An. gambiae s.l. and An. funestus s.s. both exhibit multiple and aggravated resistance to insecticides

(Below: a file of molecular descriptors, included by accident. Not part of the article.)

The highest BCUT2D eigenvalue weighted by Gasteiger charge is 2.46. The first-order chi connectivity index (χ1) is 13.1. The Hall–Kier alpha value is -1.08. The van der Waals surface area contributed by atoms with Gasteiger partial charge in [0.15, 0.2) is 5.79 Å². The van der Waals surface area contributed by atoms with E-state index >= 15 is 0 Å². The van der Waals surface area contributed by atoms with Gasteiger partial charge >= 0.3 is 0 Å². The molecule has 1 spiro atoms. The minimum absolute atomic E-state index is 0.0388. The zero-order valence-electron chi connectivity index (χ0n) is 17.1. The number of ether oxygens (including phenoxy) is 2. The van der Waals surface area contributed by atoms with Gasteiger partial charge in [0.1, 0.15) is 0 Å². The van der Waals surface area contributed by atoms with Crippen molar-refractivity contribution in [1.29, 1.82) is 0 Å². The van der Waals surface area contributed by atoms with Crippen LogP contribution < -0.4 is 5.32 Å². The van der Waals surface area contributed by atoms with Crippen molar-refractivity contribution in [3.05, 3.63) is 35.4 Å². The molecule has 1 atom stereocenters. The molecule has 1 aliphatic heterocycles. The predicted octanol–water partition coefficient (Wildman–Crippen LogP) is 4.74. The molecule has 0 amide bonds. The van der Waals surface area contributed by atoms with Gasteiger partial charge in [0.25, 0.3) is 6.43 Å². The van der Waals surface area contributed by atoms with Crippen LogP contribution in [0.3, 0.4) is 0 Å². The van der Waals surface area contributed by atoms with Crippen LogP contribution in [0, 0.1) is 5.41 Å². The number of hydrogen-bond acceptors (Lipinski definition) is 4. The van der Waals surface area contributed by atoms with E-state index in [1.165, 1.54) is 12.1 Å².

This study also characterized the insecticide susceptibility pattern of An. funestus s.s. and An. gambiae s.l. from Ghana. An. funestus s.s. showed a high level of resistance to pyrethroids and moderate resistance to DDT and carbamates. A comparison of bioassay results done in 2014 and 2021 showed an increase in resistance level for permethrin indicated by reduced mortality rates from 36.11 ± 3.87% in 2014 to 11.6 ± 5% in 2021. An increase in susceptibility was observed for DDT (17.86 ± 4.51% in 2014 to 43.09 ± 11.34% in 2021) and bendiocarb (21.88 ± 10.71% in 2014 to 66.3 ± 5.18% in 2021). The resistance level has increased when compared to previous reports, especially for the pyrethroids where mortality rates ranged from 1.25 ± 1.25 to 11.67 ± 5% which is quite concerning as the main vector control tool in Atatam is alpha-cypermethrin impregnated LLINs (MagNet) distributed during the last campaign. Intensity bioassays showed that An. funestus s.s. can withstand 5 × and 10 × doses of permethrin, alpha-cypermethrin, and deltamethrin with more than 20% of mosquitoes alive at 10X. This resistance intensity profile is higher than that recently reported in other populations from Eastern Africa [40]. Pre-exposure to PBO synergist greatly increased the efficacy of pyrethroids hence revealing the implication of metabolic resistance more precisely the cytochrome P450s detoxification enzymes. The implication of cytochrome P450s implies that LLINs with PBO could be more effective than the conventional bed nets with insecticides only. This was in line with the cone assays results which tested the bio-efficacy of some commercially available nets against this An. funestus s.s. population and revealed that PBO-based bed nets were the most effective even surpassing the novel bed nets (Royal guards and interceptor G2). PBO-based bed nets have been shown to reduce malaria incidence [41] and increase personal protection [42] in areas with pyrethroid resistance. The full susceptibility to organophosphates indicates that IRS with pirimiphos methyl (Actellic 300CS) could also be an option in curbing pyrethroid resistance in this area as previously shown in northern Ghana [43] and western Kenya [44]. Even though a reduced performance of conventional bed nets was observed with cone assays, more studies using either experimental hut or looking at the delayed mortality are needed to assess the impact of such multiple resistance on the effectiveness of insecticide-based interventions.